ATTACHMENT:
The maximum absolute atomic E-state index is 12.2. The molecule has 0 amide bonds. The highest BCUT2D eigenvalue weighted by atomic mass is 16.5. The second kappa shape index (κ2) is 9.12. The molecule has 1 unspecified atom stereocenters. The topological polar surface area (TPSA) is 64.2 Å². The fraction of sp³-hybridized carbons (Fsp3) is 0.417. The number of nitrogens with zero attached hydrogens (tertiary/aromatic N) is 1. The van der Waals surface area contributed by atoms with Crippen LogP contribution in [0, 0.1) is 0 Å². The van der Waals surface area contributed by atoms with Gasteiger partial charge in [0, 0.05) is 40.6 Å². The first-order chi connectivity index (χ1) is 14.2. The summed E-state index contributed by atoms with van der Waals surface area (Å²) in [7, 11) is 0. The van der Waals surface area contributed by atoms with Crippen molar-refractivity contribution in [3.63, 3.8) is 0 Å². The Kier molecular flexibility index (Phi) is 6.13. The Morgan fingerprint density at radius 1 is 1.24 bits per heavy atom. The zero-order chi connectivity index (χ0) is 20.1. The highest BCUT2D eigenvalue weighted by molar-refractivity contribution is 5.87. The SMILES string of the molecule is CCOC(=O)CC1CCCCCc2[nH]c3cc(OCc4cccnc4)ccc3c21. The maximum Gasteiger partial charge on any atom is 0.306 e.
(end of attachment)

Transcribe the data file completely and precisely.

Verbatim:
The maximum absolute atomic E-state index is 12.2. The molecule has 0 amide bonds. The highest BCUT2D eigenvalue weighted by atomic mass is 16.5. The second kappa shape index (κ2) is 9.12. The molecule has 1 unspecified atom stereocenters. The topological polar surface area (TPSA) is 64.2 Å². The fraction of sp³-hybridized carbons (Fsp3) is 0.417. The number of nitrogens with zero attached hydrogens (tertiary/aromatic N) is 1. The van der Waals surface area contributed by atoms with Crippen LogP contribution in [0, 0.1) is 0 Å². The van der Waals surface area contributed by atoms with Gasteiger partial charge in [0, 0.05) is 40.6 Å². The first-order chi connectivity index (χ1) is 14.2. The summed E-state index contributed by atoms with van der Waals surface area (Å²) in [7, 11) is 0. The van der Waals surface area contributed by atoms with Crippen molar-refractivity contribution in [3.63, 3.8) is 0 Å². The Kier molecular flexibility index (Phi) is 6.13. The Morgan fingerprint density at radius 1 is 1.24 bits per heavy atom. The zero-order chi connectivity index (χ0) is 20.1. The highest BCUT2D eigenvalue weighted by molar-refractivity contribution is 5.87. The SMILES string of the molecule is CCOC(=O)CC1CCCCCc2[nH]c3cc(OCc4cccnc4)ccc3c21. The maximum Gasteiger partial charge on any atom is 0.306 e.